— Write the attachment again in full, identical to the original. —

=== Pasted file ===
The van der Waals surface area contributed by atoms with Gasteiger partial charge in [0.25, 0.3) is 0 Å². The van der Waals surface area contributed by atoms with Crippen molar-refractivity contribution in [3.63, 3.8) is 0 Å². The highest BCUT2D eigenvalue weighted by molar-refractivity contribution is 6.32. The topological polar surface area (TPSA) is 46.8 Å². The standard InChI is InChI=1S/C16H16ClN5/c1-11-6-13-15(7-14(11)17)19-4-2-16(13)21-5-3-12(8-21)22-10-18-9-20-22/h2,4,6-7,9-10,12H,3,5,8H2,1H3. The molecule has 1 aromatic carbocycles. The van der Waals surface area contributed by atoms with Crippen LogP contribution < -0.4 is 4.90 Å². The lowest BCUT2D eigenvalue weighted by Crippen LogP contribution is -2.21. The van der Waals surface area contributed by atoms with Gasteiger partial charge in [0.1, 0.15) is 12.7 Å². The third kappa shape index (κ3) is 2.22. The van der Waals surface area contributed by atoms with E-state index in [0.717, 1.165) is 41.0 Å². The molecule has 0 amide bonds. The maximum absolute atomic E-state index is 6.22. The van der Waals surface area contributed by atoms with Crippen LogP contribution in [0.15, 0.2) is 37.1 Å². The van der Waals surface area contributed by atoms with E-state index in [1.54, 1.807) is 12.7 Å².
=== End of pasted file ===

The van der Waals surface area contributed by atoms with Gasteiger partial charge in [0.25, 0.3) is 0 Å². The van der Waals surface area contributed by atoms with Crippen molar-refractivity contribution in [3.63, 3.8) is 0 Å². The highest BCUT2D eigenvalue weighted by molar-refractivity contribution is 6.32. The topological polar surface area (TPSA) is 46.8 Å². The standard InChI is InChI=1S/C16H16ClN5/c1-11-6-13-15(7-14(11)17)19-4-2-16(13)21-5-3-12(8-21)22-10-18-9-20-22/h2,4,6-7,9-10,12H,3,5,8H2,1H3. The molecule has 1 aromatic carbocycles. The van der Waals surface area contributed by atoms with Crippen LogP contribution < -0.4 is 4.90 Å². The lowest BCUT2D eigenvalue weighted by Crippen LogP contribution is -2.21. The van der Waals surface area contributed by atoms with Gasteiger partial charge in [0.1, 0.15) is 12.7 Å². The third kappa shape index (κ3) is 2.22. The van der Waals surface area contributed by atoms with E-state index in [0.717, 1.165) is 41.0 Å². The molecule has 0 amide bonds. The maximum absolute atomic E-state index is 6.22. The van der Waals surface area contributed by atoms with Crippen LogP contribution in [0.15, 0.2) is 37.1 Å². The van der Waals surface area contributed by atoms with E-state index in [1.54, 1.807) is 12.7 Å².